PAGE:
TORONTO (miningweekly.com) – Just as George Forrest International (GFI) appeared finally to have arranged the cash for its acquisition of Canada-based Forsys Metals, the transaction has run into another bump in the road, this time from the government of Canada.
“GFI has provided Forsys with a copy today of an unsolicited letter GFI received last night from Industry Canada. The notification states that GFI is prohibited from implementing the investment pending further notice from Industry Canada,” Forsys said in a statement on Wednesday.
Forsys shares dropped on the news. The stock was down 15% in Toronto, at C$5,30 apiece, by 14:47. It was halted earlier, ahead of the announcement.
But Forsys communications officer Bruce Hall said on Wednesday afternoon that the Industry Canada notification was routine and should not create any problems.
Because the transaction is more than the C$312-million threshold under the Investment Canada Act, Industry Canada wants to know where the funds are coming from. GFI has not publicly disclosed the source of the finance it is arranging for the acquisition.
"All they [GFI] have to do is answer some very simple and basic questions and we are good to go," Hall said.
GFI and Forsys initially announced the friendly takeover in November last year, and the C$7 a share deal was to have closed by March.
However, GFI asked for and was granted more time to arrange the funds needed.
Finally, on August 4, the two companies said that GFI had signed "definitive and binding" documentation on terms that would allow the acquisition to move ahead, and that the funds would be "unconditionally available" within 14 days.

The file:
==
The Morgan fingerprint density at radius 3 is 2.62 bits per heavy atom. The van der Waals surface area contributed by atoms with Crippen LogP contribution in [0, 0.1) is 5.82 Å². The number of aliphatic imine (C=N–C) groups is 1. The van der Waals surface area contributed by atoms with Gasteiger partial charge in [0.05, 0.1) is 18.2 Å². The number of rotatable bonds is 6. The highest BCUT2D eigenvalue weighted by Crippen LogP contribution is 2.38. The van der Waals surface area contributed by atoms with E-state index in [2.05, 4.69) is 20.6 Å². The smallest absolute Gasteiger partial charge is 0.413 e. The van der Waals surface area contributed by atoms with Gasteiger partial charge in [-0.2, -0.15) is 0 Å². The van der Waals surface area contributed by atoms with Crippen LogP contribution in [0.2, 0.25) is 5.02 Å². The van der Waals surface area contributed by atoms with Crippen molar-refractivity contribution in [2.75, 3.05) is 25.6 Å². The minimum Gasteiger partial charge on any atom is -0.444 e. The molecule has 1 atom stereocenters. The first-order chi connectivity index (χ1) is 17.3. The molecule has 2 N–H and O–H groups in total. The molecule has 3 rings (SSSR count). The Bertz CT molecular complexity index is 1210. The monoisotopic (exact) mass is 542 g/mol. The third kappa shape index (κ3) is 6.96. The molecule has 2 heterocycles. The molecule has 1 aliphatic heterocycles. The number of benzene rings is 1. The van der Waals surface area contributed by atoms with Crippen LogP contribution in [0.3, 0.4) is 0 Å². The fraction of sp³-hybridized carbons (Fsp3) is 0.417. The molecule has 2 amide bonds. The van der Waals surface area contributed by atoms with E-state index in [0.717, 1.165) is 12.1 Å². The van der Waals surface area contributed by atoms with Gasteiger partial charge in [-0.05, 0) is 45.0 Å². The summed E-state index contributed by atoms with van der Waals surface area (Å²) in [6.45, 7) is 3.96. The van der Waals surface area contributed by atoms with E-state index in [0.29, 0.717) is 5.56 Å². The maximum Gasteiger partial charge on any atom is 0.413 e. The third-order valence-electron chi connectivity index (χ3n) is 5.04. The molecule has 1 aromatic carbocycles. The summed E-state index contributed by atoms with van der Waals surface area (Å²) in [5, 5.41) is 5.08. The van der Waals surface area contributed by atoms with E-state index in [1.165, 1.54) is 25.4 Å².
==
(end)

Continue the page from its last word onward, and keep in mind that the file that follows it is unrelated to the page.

Fast forward two weeks, and Forsys issued a statement yesterday to the effect that GFI was still “attending to issues relating to the transfer of funds" and had, once again, asked for some more time.
The arrangement agreement would stay in force for at least another four days, pending receipt of the funds, as GFI now expected the money would be received and confirmed by the depositary on or by August 24, Forsys said on Tuesday.
Forsys' flagship asset is the fully-permitted Valencia uranium project in Namibia.
The project is located 35 km along the geological strike to Rio Tinto's Rössing mine and 40 km north of Paladin Resources' Langer Heinrich operation.
Once up and running, the mine is expected to produce approximately three-million pounds of uranium a year, and Forsys was granted a 25-year mining licence for the operation in August last year.
GFI is based in Belgium and controlled by veteran mining entrepreneur George Forrest.